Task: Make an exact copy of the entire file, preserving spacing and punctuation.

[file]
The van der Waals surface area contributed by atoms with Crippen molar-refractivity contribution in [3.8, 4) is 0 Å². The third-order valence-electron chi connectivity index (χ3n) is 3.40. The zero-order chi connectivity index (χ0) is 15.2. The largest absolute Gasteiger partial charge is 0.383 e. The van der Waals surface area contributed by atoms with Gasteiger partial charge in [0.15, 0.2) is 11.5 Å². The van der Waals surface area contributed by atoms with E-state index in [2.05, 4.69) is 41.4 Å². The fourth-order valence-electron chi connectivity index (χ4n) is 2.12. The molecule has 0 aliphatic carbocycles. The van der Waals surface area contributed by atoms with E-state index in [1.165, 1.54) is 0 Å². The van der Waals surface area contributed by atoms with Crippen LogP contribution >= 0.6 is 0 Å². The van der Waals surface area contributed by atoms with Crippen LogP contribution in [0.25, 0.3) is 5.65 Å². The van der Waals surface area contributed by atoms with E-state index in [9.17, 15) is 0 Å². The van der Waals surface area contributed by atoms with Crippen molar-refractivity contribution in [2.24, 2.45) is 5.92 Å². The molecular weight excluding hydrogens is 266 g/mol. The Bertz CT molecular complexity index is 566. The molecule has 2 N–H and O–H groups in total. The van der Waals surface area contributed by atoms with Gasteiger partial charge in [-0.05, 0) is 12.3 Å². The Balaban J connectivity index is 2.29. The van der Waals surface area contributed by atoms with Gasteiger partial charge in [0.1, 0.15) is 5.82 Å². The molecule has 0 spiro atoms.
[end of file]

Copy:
The van der Waals surface area contributed by atoms with Crippen molar-refractivity contribution in [3.8, 4) is 0 Å². The third-order valence-electron chi connectivity index (χ3n) is 3.40. The zero-order chi connectivity index (χ0) is 15.2. The largest absolute Gasteiger partial charge is 0.383 e. The van der Waals surface area contributed by atoms with Gasteiger partial charge in [0.15, 0.2) is 11.5 Å². The van der Waals surface area contributed by atoms with E-state index in [2.05, 4.69) is 41.4 Å². The fourth-order valence-electron chi connectivity index (χ4n) is 2.12. The molecule has 0 aliphatic carbocycles. The van der Waals surface area contributed by atoms with E-state index in [1.165, 1.54) is 0 Å². The van der Waals surface area contributed by atoms with Crippen LogP contribution >= 0.6 is 0 Å². The van der Waals surface area contributed by atoms with Crippen LogP contribution in [0.25, 0.3) is 5.65 Å². The van der Waals surface area contributed by atoms with E-state index in [9.17, 15) is 0 Å². The van der Waals surface area contributed by atoms with Crippen molar-refractivity contribution in [2.24, 2.45) is 5.92 Å². The molecular weight excluding hydrogens is 266 g/mol. The Bertz CT molecular complexity index is 566. The molecule has 2 N–H and O–H groups in total. The van der Waals surface area contributed by atoms with Gasteiger partial charge in [-0.05, 0) is 12.3 Å². The Balaban J connectivity index is 2.29. The van der Waals surface area contributed by atoms with Gasteiger partial charge in [0.1, 0.15) is 5.82 Å². The molecule has 0 spiro atoms.